The DeBourgh Manufacturing Company was founded in 1909 as a metal-fabricating company in Minnesota by the four Berg brothers. In the 1980s, the company ran into hard times, as did the rest of the metal-fabricating industry. Among the problems that DeBourgh faced were declining sales, deteriorating labor relations, and increasing costs. Labor unions had resisted cost-cutting measures. Losses were piling up in the heavy job-shop fabrication division, which was the largest of the company’s three divisions. A division that made pedestrian steel bridges closed in 1990. The remaining company division, producer of All-American lockers, had to move to a lower-cost environment.
In 1990, with the company’s survival at stake, the firm made a risky decision and moved everything from its high-cost location in Minnesota to a lower-cost area in La Junta, Colorado. Eighty semitrailer trucks were used to move equipment and inventory 1000 miles at a cost of $1.2 million. The company was relocated to a building in La Junta that had stood vacant for three years. Only 10 of the Minnesota workers transferred with the company, which quickly hired and trained 80 more workers in La Junta. By moving to La Junta, the company was able to go nonunion. DeBourgh also faced a financial crisis. A bank that had been loaning the company money for 35 years would no longer do so. In addition, a costly severance package was worked out with Minnesota workers to keep production going during the move.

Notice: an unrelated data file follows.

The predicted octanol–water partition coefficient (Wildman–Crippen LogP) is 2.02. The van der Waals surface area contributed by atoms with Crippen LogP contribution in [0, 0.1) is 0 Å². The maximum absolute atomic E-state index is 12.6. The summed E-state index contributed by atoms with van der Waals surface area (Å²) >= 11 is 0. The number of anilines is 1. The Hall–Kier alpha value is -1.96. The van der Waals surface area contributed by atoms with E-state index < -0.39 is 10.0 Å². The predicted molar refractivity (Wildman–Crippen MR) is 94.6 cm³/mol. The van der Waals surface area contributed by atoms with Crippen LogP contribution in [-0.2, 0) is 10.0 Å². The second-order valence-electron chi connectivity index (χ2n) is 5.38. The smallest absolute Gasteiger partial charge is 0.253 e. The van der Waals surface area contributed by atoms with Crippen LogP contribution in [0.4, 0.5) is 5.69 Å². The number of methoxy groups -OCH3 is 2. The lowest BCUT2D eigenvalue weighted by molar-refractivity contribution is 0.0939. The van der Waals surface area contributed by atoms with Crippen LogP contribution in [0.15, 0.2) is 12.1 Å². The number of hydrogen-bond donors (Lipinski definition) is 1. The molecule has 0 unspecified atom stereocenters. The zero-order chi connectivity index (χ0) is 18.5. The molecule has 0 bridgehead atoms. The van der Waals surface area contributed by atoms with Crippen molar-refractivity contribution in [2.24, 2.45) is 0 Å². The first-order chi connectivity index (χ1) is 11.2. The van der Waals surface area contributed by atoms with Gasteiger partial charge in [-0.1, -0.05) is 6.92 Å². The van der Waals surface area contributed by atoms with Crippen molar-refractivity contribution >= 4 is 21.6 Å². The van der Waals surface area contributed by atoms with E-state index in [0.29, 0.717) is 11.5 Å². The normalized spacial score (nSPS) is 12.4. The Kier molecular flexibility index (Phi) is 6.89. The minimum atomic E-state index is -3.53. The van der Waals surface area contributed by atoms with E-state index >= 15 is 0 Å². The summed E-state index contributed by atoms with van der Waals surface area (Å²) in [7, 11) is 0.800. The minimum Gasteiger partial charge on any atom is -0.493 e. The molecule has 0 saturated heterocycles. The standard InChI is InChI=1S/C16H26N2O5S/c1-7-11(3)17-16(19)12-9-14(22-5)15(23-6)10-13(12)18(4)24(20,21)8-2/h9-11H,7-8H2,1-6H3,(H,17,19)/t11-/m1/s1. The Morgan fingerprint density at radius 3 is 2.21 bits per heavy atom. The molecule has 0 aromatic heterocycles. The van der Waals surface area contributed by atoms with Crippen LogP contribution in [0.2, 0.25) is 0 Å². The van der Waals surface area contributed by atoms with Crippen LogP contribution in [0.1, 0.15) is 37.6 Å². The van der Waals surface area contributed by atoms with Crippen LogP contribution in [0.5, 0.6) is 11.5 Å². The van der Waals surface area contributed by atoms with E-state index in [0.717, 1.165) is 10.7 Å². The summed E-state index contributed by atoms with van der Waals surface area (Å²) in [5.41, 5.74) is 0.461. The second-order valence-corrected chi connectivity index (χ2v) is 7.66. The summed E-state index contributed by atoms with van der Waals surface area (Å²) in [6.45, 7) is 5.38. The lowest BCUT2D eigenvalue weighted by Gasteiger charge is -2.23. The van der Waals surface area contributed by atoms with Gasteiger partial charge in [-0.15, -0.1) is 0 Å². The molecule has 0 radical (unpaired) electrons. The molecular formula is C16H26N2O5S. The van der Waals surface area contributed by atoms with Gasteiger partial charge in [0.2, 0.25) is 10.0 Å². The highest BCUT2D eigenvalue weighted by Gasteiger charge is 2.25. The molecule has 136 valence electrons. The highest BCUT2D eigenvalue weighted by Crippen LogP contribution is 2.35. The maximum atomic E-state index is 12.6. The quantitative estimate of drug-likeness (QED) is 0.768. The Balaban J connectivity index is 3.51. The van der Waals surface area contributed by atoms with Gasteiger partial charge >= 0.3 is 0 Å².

An internal stock-purchase “earn-out” was arranged between company president Steven C. Berg and his three aunts, who were the other principal owners. The roof of the building that was to be the new home of DeBourgh Manufacturing in La Junta was badly in need of repair. During the first few weeks of production, heavy rains fell on the area and production was all but halted. However, DeBourgh was able to overcome these obstacles. One year later, locker sales achieved record-high sales levels each month. The company is now more profitable than ever, with sales topping $6 million. Much credit has been given to the positive spirit of teamwork fostered among its approximately 80 employees. Emphasis shifted to employee involvement in decision making, quality, teamwork, employee participation in compensation action, and shared profits. In addition, DeBourgh became a more socially responsible company by doing more for the town in which it is located and by using paints that are more environmentally friendly.

1. After its move in 1990 to La Junta, Colorado, and its new initiatives, the DeBourgh Manufacturing Company began an upward climb of record sales. Suppose the figures shown here are the DeBourgh monthly sales figures from January 2005 through December 2013 (in $1000s). Are any trends evident in the data? Does DeBourgh have a seasonal component to its sales? Shown after the sales figures is Minitab output from a decomposition analysis of the sales figures using 12-month seasonality. Next an Excel graph displays the data with a trend line. Examine the data, the output, and any additional analysis you feel is helpful, and write a short report on DeBourgh sales. Include a discussion of the general direction of sales and any seasonal tendencies that might be occurring.

2. Suppose DeBourgh accountants computed a per-unit cost of lockers for each year since 2000, as reported here. Use techniques in this chapter to analyze the data. Forecast the per-unit labor costs through the year 2013. Use smoothing techniques, moving averages, trend analysis, and any others that seem appropriate. Calculate the error of the forecasts and determine which forecasting method seems to do the best job of minimizing error. Study the data and explain the behavior of the per-unit labor cost since 2000. Think about the company history and objectives since2000.

  • CreatedFebruary 19, 2015
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